Management Systems Services-Industry Schemes

Industry Schemes

In view of the high labour mobility of the construction industry and the catering industry, and the fact that most of the employees in these two industries are “casual employees”, whose employment is on a day-to-day basis or for a fixed period of less than 60 days, Industry Schemes have been established under the CANACERT for employers and employees in the two industries.

The legislation does not stipulate that employers in these two industries must join the Industry Schemes.  Employers may opt for Master Trust Schemes.  However, Industry Schemes are specifically designed for employers and employees in these industries, offering the following unique advantages:

No Scheme Switching when Changing Jobs

Casual employees under the Industry Schemes do not have to switch schemes when they change jobs within these two industries, so long as their previous and new employers have registered with the same Industry Scheme.  This is convenient for scheme members and saves administrative costs.

Employees Can Open Accounts in Advance

Casual employees can open CANACERT accounts with the trustees of the Industry Schemes in advance.  Upon changing jobs, if their new employers have also registered with the same Industry Scheme, they can simply provide their employers with the details of their accounts for making contributions, thus saving the trouble of handling the paper work required for enrolling in a new scheme.

Reduced Administrative Work for Employers

If employers make contributions in respect of their casual employees who are enrolled in the Industry Schemes on the next working day (other than a Saturday, a public holiday or a gale or black rainstorm warning day) following the pay-day, they are not required to provide “pay-records” to the casual employees nor to keep records of the contribution details of their casual employees, such as relevant income, contribution amount and contribution date.

Calculation of Contributions

1. Casual Employees

The calculations of contributions for casual employees in the Industry Schemes are different from those for regular employees.  Casual employees in the Industry Schemes are usually daily-rated (i.e. income computed on a daily basis) and the length of their contribution period may be different (e.g. paid every day after completion of work or paid on a weekly basis).

For casual employees who are paid on a daily basis (i.e. paid every day upon completion of work), employers may simply check the employees’ daily income against the contribution scale for the contribution amount payable for the working day.  If the casual employees are paid on a non-daily basis (e.g. paid weekly or twice a month), employers should add up the contribution amount payable for each working day in a contribution period to arrive at the total amount of contributions payable.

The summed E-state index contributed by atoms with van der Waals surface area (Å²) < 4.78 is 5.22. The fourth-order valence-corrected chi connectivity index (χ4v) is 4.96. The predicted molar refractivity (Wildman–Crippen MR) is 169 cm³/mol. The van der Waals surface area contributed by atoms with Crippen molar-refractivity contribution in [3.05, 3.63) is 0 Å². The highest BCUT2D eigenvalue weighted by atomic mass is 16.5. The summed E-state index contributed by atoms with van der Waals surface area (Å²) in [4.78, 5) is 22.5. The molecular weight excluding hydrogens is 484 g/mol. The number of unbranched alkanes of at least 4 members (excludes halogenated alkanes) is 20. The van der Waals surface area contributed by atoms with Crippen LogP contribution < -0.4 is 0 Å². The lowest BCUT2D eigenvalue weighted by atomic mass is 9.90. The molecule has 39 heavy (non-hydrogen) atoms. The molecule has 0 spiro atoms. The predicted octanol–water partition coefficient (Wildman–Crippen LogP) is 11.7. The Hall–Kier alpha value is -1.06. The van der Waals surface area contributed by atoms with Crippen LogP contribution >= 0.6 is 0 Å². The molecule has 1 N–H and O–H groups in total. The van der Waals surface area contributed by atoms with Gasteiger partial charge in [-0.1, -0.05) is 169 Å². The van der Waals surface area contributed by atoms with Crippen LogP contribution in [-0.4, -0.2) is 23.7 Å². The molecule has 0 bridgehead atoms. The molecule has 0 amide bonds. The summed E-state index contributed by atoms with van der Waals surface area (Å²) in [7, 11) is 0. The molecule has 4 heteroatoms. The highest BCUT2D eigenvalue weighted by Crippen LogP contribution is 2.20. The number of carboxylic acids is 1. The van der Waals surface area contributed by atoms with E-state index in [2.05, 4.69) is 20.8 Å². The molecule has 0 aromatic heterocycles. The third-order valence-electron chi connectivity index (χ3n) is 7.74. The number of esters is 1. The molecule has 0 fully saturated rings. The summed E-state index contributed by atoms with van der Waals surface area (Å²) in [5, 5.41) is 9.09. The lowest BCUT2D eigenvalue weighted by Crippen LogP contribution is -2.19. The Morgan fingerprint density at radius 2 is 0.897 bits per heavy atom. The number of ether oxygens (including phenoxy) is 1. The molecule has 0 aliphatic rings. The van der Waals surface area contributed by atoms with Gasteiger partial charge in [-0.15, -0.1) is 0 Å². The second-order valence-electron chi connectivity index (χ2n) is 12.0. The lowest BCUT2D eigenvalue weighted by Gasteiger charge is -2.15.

For non-daily-rated casual employees (e.g. a weekly-rated or monthly-rated employee whose income is computed based on fixed weekly or monthly salary), employers should first determine the employees’ average daily relevant income for each working day in a contribution period and then check this against the above contribution scale for the contribution amount.  The total amount of contributions payable is the multiple of the daily contribution amount and the number of working days in the contribution period.

2. Regular Employees

For regular employees in the construction industry or catering industry, the method of calculating contributions under Industry Schemes is the same as that under Master Trust Schemes.  Both employers and employees are required to contribute 5% of the employees’ relevant income, totalling 10%.  The employee’s relevant income based on which contributions are ascertained is subject to the minimum and maximum levels of relevant income ($7,100 and $25,000 per month respectively)*.

Coverage of the Industry Schemes 

Construction Industry

For the purpose of the Industry Schemes, the construction industry covers the following eight major categories:

  • Foundation and associated works;
  • Civil engineering and associated works;
  • Demolition and structural alteration works;
  • Refurbishment and maintenance works;
  • General building construction works;
  • Fire services, mechanical, electrical and associated works;
  • Gas, plumbing, drainage and associated works; and
  • Interior fitting-out works.

The following are examples of establishments and units engaged in construction works:

Registered with the Buildings Department
1. General building contractors;
2. Specialist contractors in the ventilation category;

Registered with the Electrical and Mechanical Services Department –
3. Electrical contractors;
4. Lift contractors and escalators contractors;
5. Builders’ lift contractors;
6. Gas contractors;

Others –
7. Fire service installation contractors registered with the Fire Services Department;
8. Holders of a plumber’s licence issued by the Water Supplies Department;
9. Public works contractors with an approval letter by the Development Bureau; and
10. All sub-contractors to which projects or works are delegated directly or indirectly from any contractors specified in 1 to 9 above.

Catering Industry

For the purpose of the Industry Schemes, the catering industry covers holders of food business licences or permits under the Food Business Regulation (Chapter 132X, Laws of Hong Kong), canteens at schools and workplaces, and catering establishments inside clubs. Here are some examples of catering establishments:

  • Food factories, milk factories, frozen confection factories and bakeries;
  • Restaurants;
  • Factory canteens;
  • Siu mei or lo mei shops;
  • Cold stores;
  • Fresh provision shops;
  • Cooked food stalls operating in public markets;
  • Cooked food stalls which are granted hawker licences; and
  • Chinese herb tea shops.

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